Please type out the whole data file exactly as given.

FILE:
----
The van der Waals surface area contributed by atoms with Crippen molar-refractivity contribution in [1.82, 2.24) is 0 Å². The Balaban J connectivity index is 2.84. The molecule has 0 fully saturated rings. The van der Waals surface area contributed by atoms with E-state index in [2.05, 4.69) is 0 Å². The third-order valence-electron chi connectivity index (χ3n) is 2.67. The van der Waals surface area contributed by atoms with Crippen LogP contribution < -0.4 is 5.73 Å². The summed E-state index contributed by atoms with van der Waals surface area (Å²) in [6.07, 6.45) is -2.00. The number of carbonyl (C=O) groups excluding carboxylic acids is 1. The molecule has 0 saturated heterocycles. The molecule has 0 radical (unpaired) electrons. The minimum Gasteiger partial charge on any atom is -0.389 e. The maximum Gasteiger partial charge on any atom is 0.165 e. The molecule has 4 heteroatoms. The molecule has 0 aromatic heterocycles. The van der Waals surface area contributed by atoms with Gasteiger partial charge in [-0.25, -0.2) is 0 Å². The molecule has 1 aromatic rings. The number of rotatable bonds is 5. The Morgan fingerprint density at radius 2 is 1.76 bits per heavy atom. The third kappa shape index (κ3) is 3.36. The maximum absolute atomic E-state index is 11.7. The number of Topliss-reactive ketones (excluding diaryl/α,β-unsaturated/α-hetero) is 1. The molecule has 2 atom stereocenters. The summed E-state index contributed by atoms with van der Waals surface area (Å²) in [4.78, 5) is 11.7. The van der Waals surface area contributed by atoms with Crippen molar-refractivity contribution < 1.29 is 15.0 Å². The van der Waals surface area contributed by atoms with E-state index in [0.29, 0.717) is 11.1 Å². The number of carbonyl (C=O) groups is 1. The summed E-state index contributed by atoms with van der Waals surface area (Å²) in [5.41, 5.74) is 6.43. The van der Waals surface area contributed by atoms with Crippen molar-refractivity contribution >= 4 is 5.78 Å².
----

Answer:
The van der Waals surface area contributed by atoms with Crippen molar-refractivity contribution in [1.82, 2.24) is 0 Å². The Balaban J connectivity index is 2.84. The molecule has 0 fully saturated rings. The van der Waals surface area contributed by atoms with E-state index in [2.05, 4.69) is 0 Å². The third-order valence-electron chi connectivity index (χ3n) is 2.67. The van der Waals surface area contributed by atoms with Crippen LogP contribution < -0.4 is 5.73 Å². The summed E-state index contributed by atoms with van der Waals surface area (Å²) in [6.07, 6.45) is -2.00. The number of carbonyl (C=O) groups excluding carboxylic acids is 1. The molecule has 0 saturated heterocycles. The molecule has 0 radical (unpaired) electrons. The minimum Gasteiger partial charge on any atom is -0.389 e. The maximum Gasteiger partial charge on any atom is 0.165 e. The molecule has 4 heteroatoms. The molecule has 0 aromatic heterocycles. The van der Waals surface area contributed by atoms with Gasteiger partial charge in [-0.25, -0.2) is 0 Å². The molecule has 1 aromatic rings. The number of rotatable bonds is 5. The Morgan fingerprint density at radius 2 is 1.76 bits per heavy atom. The third kappa shape index (κ3) is 3.36. The maximum absolute atomic E-state index is 11.7. The number of Topliss-reactive ketones (excluding diaryl/α,β-unsaturated/α-hetero) is 1. The molecule has 2 atom stereocenters. The summed E-state index contributed by atoms with van der Waals surface area (Å²) in [4.78, 5) is 11.7. The van der Waals surface area contributed by atoms with Crippen molar-refractivity contribution < 1.29 is 15.0 Å². The van der Waals surface area contributed by atoms with E-state index in [0.29, 0.717) is 11.1 Å². The number of carbonyl (C=O) groups is 1. The summed E-state index contributed by atoms with van der Waals surface area (Å²) in [5.41, 5.74) is 6.43. The van der Waals surface area contributed by atoms with Crippen molar-refractivity contribution >= 4 is 5.78 Å².